Speaking Sunday on NBC's Meet the Press, presidential candidate and part-time Wisconsinite Scott Walker defended his decision to turn away $360 million in federal funds to strengthen the state’s successful BadgerCare program, while criticizing states that took the money – but he left out the part where he balanced his Milwaukee County budgets with federal funds.
Dozens of states – including several with Republican governors, like Iowa, Ohio, and New Jersey -- have accepted federal money authorized under the Affordable Care Act for the expansion of Medicaid.
Walker on Sunday commented that “relying on the federal government for your balancing your budget is really, I think, a fool's bet.”
As a result of four years of irresponsible budgeting under Republican leadership, Wisconsin is faced with a self-inflicted $2 billion budget deficit. Instead of doing the responsible thing for our bottom line and what’s best for Wisconsinites, Scott Walker and his Republican legislature are rejecting $360 million in federal funds to strengthen BadgerCare -- a politically-motivated decision designed to further Scott Walker's personal ambitions at the expense of working Wisconsin families.
Because Scott Walker is putting politics before our middle class, Wisconsin taxpayers will pay $360 million more to insure 85,000 fewer people, and our public schools are facing another round of education cuts.
But while Walker’s rhetoric about shunning federal funds might appeal to his Tea Party supporters as he campaigns for president around the country, it’s not in line with his past reliance on stimulus funds and federal money to balance his budgets in Milwaukee County.
“The only ‘fool’s bet’ is thinking that Scott Walker makes any choices based on what’s best for Wisconsin’s middle class and not what’s best for his political career,” Democratic Party of Wisconsin Chair Mike Tate said Tuesday. “He’s relied on federal funds in the past when it was convenient for him politically or when his own incompetence and mismanagement ruled out any other option – it’s incredibly hypocritical for Walker to now turn down $360 million that would help balance the budget and help more Wisconsinites have access to affordable healthcare.”
Scott Walker Advocates for ‘Politically Difficult’ Changes in State, Federal Law to Spend Federal Stimulus Funds in County Budget: In 2009, then-Milwaukee County Executive Walker proposed using federal stimulus aid as part of his budget to pay for a sales tax holiday, property tax rebates, and new business tax cuts, “based on the assumption the county might otherwise get as much as $500 million or more in federal stimulus aid.” Walker “acknowledged that redirecting federal money to state tax cuts might require politically difficult changes in state and federal law.” [“Walker wants state to use share of stimulus money for sales tax holiday,” Milwaukee Journal Sentinel, 2/15/09]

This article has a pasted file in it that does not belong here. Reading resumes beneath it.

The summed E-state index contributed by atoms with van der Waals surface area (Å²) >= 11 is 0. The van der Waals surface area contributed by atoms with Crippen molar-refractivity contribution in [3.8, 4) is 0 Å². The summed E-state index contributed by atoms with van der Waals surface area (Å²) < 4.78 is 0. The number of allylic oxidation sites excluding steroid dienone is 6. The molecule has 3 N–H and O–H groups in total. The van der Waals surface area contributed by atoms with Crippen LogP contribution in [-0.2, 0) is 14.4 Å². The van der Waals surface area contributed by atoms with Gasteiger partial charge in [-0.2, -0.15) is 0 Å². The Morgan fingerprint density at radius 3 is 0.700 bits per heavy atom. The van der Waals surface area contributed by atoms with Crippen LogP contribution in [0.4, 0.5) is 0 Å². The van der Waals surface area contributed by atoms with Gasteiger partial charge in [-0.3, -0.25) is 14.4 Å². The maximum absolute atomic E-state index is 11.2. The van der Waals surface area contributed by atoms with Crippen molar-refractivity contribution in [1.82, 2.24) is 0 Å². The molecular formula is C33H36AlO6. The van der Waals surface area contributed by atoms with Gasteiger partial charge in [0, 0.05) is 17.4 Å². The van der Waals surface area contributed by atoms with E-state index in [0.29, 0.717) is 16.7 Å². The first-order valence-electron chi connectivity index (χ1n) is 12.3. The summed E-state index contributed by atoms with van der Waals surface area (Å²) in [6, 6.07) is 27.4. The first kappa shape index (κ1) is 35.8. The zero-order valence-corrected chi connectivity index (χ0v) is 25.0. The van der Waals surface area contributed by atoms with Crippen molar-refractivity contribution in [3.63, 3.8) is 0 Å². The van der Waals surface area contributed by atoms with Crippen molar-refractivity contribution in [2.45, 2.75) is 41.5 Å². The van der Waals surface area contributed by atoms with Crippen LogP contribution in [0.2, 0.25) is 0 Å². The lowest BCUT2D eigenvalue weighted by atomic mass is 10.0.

Walker Spends Federal Funds, Relies on Borrowing to Balance Election Year Budget in Milwaukee County: When Scott Walker officially presented his 2010 budget, he tried to sound a fiscally conservative theme. That rhetoric did not match the reality of the budget that he presented. Not only would the spending for 2010 grow by more than 6% but Walker also planned on frontloading three years of borrowing for capital projects into one year - an election year. Much of that borrowing and spending relied very heavily on the same federal stimulus funding to which he originally said “no thanks.”(Milwaukee Journal Sentinel, “Walker seeks across-the-board wage cuts in budget,” 9/24/2009; Milwaukee County, “Recommended 2010 Budget,” 2009; Milwaukee Journal Sentinel, “Walker says no thanks to federal stimulus dollars,” 1/6/2009)
Scott Walker Failed to Manage Milwaukee County Transit System: Walker's gross mismanagement of Milwaukee County's transit system ultimately required federal stimulus funds to address massive fiscal problems. ['Milwaukee County bus system to get one-third of stimulus transportation funds,' River Falls Journal, 3/9/2009]
Because of Walker's failure to control transit costs, Milwaukee County residents were forced to shoulder huge fee hikes, reduced routes and fewer services, all while faced with fare increases, including fares for seniors, students and the disabled, with the Milwaukee Journal Sentinel noting in 2010 that, 'County officials have cut service, raised fares or both every year for 10 straight years.' ['County transit ridership falls 9%,' Milwaukee Journal Sentinel, 3/7/2010]